Romeo, son of Montague and Lady Montague. A teenager and young at heart.

Romeo yearns for Rosaline, and despairs at her indifference toward him. Romeo’s Rosaline-induced histrionics seem rather juvenile. Rosaline, of course, slips from Romeo’s mind at first sight of Juliet. But Juliet is no mere replacement. The love she shares with Romeo is far deeper, more authentic and unique than “love” Romeo felt for Rosaline. Romeo’s love matures over time from the shallow desire to be in love to a profound and intense passion.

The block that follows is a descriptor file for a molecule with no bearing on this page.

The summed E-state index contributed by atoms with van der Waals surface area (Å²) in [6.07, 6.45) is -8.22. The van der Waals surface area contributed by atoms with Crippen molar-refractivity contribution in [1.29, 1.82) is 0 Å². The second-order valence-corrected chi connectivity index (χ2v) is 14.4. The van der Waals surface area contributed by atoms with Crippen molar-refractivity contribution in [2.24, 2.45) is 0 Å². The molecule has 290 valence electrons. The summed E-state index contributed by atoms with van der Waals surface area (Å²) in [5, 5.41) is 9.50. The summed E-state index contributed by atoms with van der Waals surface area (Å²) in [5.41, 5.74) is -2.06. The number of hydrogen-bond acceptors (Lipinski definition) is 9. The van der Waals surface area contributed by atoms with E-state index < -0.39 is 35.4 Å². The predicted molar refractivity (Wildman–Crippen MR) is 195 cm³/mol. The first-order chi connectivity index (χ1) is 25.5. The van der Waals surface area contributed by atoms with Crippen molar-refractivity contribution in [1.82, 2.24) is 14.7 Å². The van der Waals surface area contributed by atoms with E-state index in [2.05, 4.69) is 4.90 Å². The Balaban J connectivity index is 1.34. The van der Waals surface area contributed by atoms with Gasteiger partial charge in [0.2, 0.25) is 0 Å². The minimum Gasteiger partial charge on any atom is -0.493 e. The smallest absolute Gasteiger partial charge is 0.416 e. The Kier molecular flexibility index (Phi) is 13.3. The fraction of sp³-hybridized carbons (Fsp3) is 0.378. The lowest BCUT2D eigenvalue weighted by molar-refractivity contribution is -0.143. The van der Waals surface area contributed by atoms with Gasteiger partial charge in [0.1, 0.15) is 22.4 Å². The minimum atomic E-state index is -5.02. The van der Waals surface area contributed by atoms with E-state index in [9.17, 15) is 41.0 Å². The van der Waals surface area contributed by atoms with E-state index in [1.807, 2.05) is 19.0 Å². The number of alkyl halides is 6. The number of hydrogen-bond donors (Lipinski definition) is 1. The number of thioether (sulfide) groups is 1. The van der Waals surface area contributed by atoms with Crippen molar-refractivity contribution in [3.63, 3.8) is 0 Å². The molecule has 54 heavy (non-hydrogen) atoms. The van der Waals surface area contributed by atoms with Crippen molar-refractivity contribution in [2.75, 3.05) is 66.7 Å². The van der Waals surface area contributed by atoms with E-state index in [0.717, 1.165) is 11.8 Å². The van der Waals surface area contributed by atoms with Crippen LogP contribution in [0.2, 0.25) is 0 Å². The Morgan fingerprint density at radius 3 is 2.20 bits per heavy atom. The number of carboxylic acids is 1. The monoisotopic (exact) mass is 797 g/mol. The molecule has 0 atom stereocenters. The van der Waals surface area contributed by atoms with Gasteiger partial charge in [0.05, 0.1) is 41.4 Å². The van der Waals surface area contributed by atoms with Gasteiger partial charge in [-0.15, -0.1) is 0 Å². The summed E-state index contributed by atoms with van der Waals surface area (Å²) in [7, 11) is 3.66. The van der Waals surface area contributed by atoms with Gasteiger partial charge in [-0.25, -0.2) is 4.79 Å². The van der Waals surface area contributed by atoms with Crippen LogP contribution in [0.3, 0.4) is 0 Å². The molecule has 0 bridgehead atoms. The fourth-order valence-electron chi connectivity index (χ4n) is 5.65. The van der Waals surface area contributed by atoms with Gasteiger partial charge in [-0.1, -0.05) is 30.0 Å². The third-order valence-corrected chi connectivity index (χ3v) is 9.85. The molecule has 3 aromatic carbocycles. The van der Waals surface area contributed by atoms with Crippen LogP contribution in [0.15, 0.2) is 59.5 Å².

Romeo’s deep capacity for love is merely a part of his larger capacity for intense emotion of all kinds. There is a rather juvenility to his actions, and he seems to always act before thinking. In the movie, Romeo’s fighting style compared to Tybalts, and his jump to conclusions when told the gossip of Juliet’s death, are rather childish and driven by a strong emotion.